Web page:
The Health Protection Agency (HPA) has confirmed the detection of three cases of pertussis, colloquially known as whooping cough, on Villingili Island, Gaafu Alifu Atoll. This highly contagious respiratory disease, caused by the bacterium Bordetella pertussis, is primarily transmitted through droplets generated by coughing or sneezing.
The disease, previously controlled in the Maldives, was identified in three children. In response to this discovery, the HPA, in collaboration with the Indira Gandhi Memorial Hospital (IGMH) and Gaafu Alifu Atoll Hospital, has initiated a series of public health measures, including contact tracing, health screenings, and the administration of prophylactic antibiotics.
The HPA is currently engaged in identifying individuals who had contact with the infected children, with a particular focus on children under the age of one and pregnant women in their sixth month of pregnancy or later. Individuals exhibiting symptoms of the disease are also receiving medical attention and are being tested for the disease, HPA said in a statement.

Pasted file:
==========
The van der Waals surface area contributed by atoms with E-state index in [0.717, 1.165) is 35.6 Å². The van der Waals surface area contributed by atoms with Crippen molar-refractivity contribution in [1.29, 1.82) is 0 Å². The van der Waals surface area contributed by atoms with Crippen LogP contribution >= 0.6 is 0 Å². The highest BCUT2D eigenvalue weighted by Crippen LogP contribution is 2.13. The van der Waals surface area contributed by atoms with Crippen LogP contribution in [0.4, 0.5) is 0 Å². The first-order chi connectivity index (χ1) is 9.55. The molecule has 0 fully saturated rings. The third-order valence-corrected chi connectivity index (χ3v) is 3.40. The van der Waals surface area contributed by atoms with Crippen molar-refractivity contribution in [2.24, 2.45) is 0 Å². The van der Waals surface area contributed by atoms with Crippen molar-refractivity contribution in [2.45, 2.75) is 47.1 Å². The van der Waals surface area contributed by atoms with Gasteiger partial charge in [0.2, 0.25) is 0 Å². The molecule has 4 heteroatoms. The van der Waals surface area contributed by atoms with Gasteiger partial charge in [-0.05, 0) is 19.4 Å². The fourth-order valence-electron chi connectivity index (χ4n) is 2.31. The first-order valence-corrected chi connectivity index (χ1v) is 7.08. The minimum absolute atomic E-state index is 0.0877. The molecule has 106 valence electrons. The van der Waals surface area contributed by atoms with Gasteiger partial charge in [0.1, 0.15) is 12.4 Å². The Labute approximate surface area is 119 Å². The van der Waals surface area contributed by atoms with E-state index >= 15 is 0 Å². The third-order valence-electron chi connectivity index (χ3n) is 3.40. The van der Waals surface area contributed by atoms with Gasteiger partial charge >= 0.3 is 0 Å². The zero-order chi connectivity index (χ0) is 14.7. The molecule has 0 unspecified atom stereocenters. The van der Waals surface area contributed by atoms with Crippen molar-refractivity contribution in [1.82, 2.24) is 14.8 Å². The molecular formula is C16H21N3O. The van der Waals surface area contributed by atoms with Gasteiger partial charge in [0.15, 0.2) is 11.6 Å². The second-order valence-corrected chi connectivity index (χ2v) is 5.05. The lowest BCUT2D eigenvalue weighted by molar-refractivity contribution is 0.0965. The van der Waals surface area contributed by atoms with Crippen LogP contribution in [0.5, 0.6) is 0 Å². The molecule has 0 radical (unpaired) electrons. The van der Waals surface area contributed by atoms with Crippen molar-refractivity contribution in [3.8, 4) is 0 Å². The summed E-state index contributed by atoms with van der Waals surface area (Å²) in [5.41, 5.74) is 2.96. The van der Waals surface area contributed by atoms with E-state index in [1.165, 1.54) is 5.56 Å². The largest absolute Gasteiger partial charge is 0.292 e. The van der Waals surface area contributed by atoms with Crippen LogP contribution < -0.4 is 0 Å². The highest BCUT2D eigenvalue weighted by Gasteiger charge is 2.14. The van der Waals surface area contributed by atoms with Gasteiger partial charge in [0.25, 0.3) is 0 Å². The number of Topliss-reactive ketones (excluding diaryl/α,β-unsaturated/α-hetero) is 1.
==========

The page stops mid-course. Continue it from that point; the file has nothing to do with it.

Pertussis typically presents with symptoms that initially resemble a common cold, such as a runny nose, nasal congestion, red, watery eyes, and a low-grade fever. As the disease progresses, patients may experience an accumulation of mucus in the throat, uncontrollable coughing, a high-pitched intake of breath after coughing, vomiting due to severe coughing, and extreme fatigue.
Despite the provision of Pertussis vaccines to all children in the Maldives, there have been minor reemergences of the disease. Vaccinated individuals who contract the disease will not experience severe effects, according to the HPA.
The greatest threat from pertussis is to children and infants. The HPA has urged parents to ensure that children under seven, who still need to complete the full vaccination doses for pertussis, do so. Vaccines are available at healthcare facilities on all islands.
The prevention of pertussis primarily involves vaccination. Other preventive measures include avoiding contact with infected persons and practicing good hygiene, such as covering your mouth and nose with a tissue when coughing or sneezing and washing your hands often.
This resurgence of pertussis follows the recent reemergence of filariasis, another previously eradicated disease, in the Maldives. The detection of these diseases underscores the existing challenges in disease control and prevention.
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